High Enthalpy Flow Simulations for Earth and Mars Atmospheric Conditions

No Thumbnail Available
Journal Title
Journal ISSN
Volume Title
Supersonic/hypersonic flights often encounter issues like a high drag, shock and its interactions, and high-temperature effects. Thus, to design a high-speed aircraft, efficient prediction of these flow complexities is extremely important. Therefore, numerical investigations are carried out for various flow phenomena associated with high-speed flow by employing an in-house developed CFD reacting gas flow solver which accounts for reaction kinetics of Earth and Mars atmosphere. In the case of Energy deposition based drag reduction studies, the golden section search optimization algorithm is effectively integrated with the solver to evaluate the optimum energy deposition required to obtain the maximum power effectiveness. The study reveals the need for a comparatively more amount of energy deposition in the case of the Mars gas model to attain maximum power effectiveness. Further, the investigation related to the Mach reflection studies in Earth and Mars atmosphere reveals that, for either flow medium, the increase in freestream enthalpy initially decreases the Mach stem height and as the enthalpy crosses a threshold value, the transition to the regular reflection occurs. Further, the perfect and reacting gas simulations are performed to investigate various shock/shock interaction patterns induced by double wedge geometries. Significant differences in the flow structures are noticed between the perfect and reacting gas outcomes for both atmospheric conditions. The reasons for these discrepancies are identified and discussed. Further, it is noted that for the same geometry, the interaction type changes with the variation in enthalpies for both flow mediums. In continuation, the real gas effects on shock/expansion wave interactions are also investigated. It is noted that an increase in the enthalpy has a decreasing effect on the post-shock Mach number and an increasing effect on the post-expansion wave Mach number. Further, the peak pressure ratio is noted to be on the lower side for higher enthalpy cases. Later, shock wave boundary layer interaction (SWBLI) study in Earth and Mars atmosphere has been carried out with the real gas flow solver. For both flow mediums, the separation size is found to be directly proportional to the wall temperature and inversely proportional to the Mach number and enthalpy. Here, the percentage change in the separation size is always found to be more for the Mars gas model. The present investigation confirms that, for both planetary conditions, sufficiently large leading-edge bluntness can be a useful tool to mitigate the boundary layer separation.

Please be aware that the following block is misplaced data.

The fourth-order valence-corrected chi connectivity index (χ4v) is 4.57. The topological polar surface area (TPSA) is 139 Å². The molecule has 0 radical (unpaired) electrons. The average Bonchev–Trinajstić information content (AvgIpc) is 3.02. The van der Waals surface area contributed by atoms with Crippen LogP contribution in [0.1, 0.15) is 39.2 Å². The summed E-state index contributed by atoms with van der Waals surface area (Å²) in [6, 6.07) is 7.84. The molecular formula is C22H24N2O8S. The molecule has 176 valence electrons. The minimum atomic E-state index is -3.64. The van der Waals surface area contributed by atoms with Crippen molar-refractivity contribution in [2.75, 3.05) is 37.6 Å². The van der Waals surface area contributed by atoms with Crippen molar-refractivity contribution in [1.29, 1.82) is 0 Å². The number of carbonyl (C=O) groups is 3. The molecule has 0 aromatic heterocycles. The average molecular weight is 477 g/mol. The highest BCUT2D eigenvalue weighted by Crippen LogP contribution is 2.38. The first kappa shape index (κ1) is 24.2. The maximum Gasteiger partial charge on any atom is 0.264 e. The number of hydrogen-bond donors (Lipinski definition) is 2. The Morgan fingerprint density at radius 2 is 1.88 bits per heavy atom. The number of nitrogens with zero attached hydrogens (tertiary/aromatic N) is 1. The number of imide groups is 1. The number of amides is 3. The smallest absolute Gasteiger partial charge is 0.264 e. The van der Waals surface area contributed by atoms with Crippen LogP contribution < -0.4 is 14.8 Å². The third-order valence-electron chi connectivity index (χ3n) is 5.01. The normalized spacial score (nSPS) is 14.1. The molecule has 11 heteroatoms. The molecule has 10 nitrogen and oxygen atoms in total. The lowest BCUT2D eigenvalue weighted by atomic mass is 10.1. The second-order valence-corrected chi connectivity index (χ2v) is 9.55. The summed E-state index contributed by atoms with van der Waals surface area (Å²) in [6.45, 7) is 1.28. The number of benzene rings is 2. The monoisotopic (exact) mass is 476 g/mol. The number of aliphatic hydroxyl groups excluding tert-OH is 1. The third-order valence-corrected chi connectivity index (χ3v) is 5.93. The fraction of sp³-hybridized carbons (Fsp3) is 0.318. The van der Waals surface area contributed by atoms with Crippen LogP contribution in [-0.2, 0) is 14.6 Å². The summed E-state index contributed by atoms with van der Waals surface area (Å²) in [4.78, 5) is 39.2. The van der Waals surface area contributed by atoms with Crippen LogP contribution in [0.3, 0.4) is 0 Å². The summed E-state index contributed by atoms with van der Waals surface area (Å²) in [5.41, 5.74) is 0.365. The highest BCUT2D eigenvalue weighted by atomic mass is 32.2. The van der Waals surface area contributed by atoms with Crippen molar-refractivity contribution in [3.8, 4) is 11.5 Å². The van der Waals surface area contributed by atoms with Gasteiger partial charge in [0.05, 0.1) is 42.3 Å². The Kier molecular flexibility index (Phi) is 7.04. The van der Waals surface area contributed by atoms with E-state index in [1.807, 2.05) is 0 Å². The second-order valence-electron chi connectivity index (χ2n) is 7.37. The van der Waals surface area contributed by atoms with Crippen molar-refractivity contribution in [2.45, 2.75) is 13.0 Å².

Supervisor: Vinayak N Kulkarni